Opposition blogger and activist Roman Protasevich, who is accused of participating in an unsanctioned protest at the Kuropaty preserve, arrives for a court hearing in Minsk, Belarus April 10, 2017. REUTERS/Stringer
How to avoid a conflict in Belarus

Intervention might be tempting, especially after a civilian plane was forced down to arrest a journalist, but grave caution is advised.

Belarusian leader Alexander Lukashenko forcing down an international commercial aircraft in order to arrest an opposition journalist seems to indicate increasing desperation. Ever since last year’s highly suspect elections reconfirmed Lukashenko in power, he has faced repeated street protests, which considerable police repression has failed to end.

The first U.S. and European response must obviously be to impose appropriate sanctions on Belarus. The question of what is “appropriate” should however be conditioned by the memory that in 2013, Washington and its European allies forced the plane carrying Bolivian President Evo Morales back home to land in Vienna, where Austrian police searched for the U.S. whistleblower Edward Snowden. This incident caused similar protests from Latin American countries, Russia, and China that the West is now directing against Belarus. It should be another lesson for Washington to avoid creating precedents for breaking international law unless it wants other countries to follow suit.

Beyond the immediate question of how to respond to Lukashenko’s latest move looms a far larger one: should the protests in Belarus intensify and the Lukashenko regime fall — whether overthrown by the protestors, or ousted in a coup by disgruntled security officials from within the regime itself — how should Washington and the West react?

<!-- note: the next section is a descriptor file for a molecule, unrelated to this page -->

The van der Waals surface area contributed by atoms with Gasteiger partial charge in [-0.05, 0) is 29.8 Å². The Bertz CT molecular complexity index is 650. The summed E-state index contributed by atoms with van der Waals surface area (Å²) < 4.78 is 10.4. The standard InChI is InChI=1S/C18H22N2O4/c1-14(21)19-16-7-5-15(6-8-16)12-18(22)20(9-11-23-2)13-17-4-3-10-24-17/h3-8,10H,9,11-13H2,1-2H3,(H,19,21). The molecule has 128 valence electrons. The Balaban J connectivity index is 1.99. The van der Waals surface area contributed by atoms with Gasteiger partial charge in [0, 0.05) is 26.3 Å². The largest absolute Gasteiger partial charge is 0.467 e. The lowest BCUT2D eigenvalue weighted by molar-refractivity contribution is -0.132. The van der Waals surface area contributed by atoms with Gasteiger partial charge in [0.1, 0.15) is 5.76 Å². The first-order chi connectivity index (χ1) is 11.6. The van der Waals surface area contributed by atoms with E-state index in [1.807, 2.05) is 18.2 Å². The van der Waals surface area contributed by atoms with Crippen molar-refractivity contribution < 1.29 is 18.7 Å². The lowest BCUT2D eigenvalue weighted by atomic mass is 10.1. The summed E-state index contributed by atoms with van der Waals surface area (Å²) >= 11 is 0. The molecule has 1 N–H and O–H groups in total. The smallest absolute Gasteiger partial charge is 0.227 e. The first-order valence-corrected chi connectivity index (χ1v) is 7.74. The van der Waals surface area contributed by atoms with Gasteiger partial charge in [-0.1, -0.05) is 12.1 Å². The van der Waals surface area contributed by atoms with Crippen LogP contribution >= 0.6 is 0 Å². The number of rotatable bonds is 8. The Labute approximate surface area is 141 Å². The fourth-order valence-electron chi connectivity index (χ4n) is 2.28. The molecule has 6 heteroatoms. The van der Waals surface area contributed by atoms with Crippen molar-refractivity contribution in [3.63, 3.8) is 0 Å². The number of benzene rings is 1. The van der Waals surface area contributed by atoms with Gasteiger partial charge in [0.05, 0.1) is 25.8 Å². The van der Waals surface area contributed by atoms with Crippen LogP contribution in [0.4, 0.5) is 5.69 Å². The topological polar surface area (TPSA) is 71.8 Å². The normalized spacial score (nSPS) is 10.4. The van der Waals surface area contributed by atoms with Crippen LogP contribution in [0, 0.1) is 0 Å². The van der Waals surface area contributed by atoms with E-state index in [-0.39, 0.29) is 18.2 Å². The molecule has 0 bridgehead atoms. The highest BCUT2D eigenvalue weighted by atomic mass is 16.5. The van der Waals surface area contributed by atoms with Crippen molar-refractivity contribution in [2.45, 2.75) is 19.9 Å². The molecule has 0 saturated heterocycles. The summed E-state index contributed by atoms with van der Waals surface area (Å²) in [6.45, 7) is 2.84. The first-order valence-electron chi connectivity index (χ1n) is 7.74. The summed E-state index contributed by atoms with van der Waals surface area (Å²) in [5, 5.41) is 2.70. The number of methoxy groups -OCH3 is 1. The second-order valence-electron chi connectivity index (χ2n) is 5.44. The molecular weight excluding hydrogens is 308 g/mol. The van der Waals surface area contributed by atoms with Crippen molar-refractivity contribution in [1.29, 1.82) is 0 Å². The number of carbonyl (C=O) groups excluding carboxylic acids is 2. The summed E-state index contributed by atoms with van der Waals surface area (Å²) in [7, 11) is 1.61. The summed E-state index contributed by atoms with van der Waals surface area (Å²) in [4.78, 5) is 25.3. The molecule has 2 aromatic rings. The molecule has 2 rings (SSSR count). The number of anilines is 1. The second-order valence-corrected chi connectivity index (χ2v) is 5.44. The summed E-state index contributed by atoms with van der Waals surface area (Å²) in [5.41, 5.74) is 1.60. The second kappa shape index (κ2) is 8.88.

Above all, the West must avoid repeating the outcome of the 2014 revolution in Ukraine: civil war, Russian intervention, steep and prolonged economic decline, a bitterly divided society, and a country stuck in permanent suspension and semi-paralysis between Russia and the West. So if the proposed summit between Presidents Biden and Putin goes ahead next month, establishing mutual ground rules for managing the Belarusian crisis should be high on the agenda.

On the one hand, the United States should oppose violent repression by the Lukashenko regime, gain some understanding with Moscow that it, too, should discourage a harsh crackdown, and seek to open up a path to greater real democracy in Belarus. On the other hand, any U.S. strategy that fails to recognize both vital Russian state interests in Belarus and the necessity for Minsk of maintaining close economic and social links to Moscow will risk a catastrophic failure and a betrayal of the interests of the Belarusian people. 

Relations between Lukashenko and Putin have frequently been strained, and they have no personal affection for each other. It does not seem likely that Moscow would want to make any great sacrifice to save the Lukashenko government as such. Nor would it be inclined to back ferocious repression in order to save that regime for its own sake. It is a quite different matter however when it comes to preventing Belarus from becoming a Western ally against Russia. 

A glance at the map and the slightest knowledge of history should make the reasons for Russia’s stance obvious. The Belarusian border is only 300 miles from Moscow, and Belarus has been the principal route for Western invasions of Russia since the 16th century. It would be  as if Canada were to threaten to join an anti-American military alliance.

The Russian government has made clear  this is an absolute red line, with the clear implication that, in the last resort, Russia is willing to resort to armed force to prevent Belarus following Ukraine into military, economic and geopolitical dependence on the West. And if Russia does intervene militarily, it won’t be possible for Moscow to break off bits of Belarus, as in the case of Ukraine in 2014. Belarusian political geography does not permit this. The Russian army would have to occupy the whole of Belarus, and in the process march right up to the borders of NATO countries Lithuania and Poland.